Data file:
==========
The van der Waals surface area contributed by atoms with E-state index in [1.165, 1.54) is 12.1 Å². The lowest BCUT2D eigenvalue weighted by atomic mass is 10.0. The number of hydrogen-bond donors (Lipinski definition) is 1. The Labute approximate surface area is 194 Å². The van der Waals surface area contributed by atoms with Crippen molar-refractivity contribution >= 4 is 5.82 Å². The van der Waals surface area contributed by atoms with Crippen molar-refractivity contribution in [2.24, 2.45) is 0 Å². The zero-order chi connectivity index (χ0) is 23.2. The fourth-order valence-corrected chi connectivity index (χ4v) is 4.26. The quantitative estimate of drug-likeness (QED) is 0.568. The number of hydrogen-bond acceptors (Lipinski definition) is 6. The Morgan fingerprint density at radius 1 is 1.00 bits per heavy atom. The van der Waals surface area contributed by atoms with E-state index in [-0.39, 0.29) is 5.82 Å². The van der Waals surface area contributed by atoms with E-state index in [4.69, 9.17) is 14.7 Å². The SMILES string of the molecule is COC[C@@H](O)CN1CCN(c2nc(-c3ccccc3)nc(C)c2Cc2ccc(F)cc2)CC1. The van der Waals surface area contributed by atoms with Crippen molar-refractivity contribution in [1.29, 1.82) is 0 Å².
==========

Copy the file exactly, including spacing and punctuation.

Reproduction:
The van der Waals surface area contributed by atoms with E-state index in [1.165, 1.54) is 12.1 Å². The lowest BCUT2D eigenvalue weighted by atomic mass is 10.0. The number of hydrogen-bond donors (Lipinski definition) is 1. The Labute approximate surface area is 194 Å². The van der Waals surface area contributed by atoms with Crippen molar-refractivity contribution >= 4 is 5.82 Å². The van der Waals surface area contributed by atoms with Crippen molar-refractivity contribution in [2.24, 2.45) is 0 Å². The zero-order chi connectivity index (χ0) is 23.2. The fourth-order valence-corrected chi connectivity index (χ4v) is 4.26. The quantitative estimate of drug-likeness (QED) is 0.568. The number of hydrogen-bond acceptors (Lipinski definition) is 6. The Morgan fingerprint density at radius 1 is 1.00 bits per heavy atom. The van der Waals surface area contributed by atoms with E-state index in [-0.39, 0.29) is 5.82 Å². The van der Waals surface area contributed by atoms with E-state index in [4.69, 9.17) is 14.7 Å². The SMILES string of the molecule is COC[C@@H](O)CN1CCN(c2nc(-c3ccccc3)nc(C)c2Cc2ccc(F)cc2)CC1. The van der Waals surface area contributed by atoms with Crippen molar-refractivity contribution in [1.29, 1.82) is 0 Å².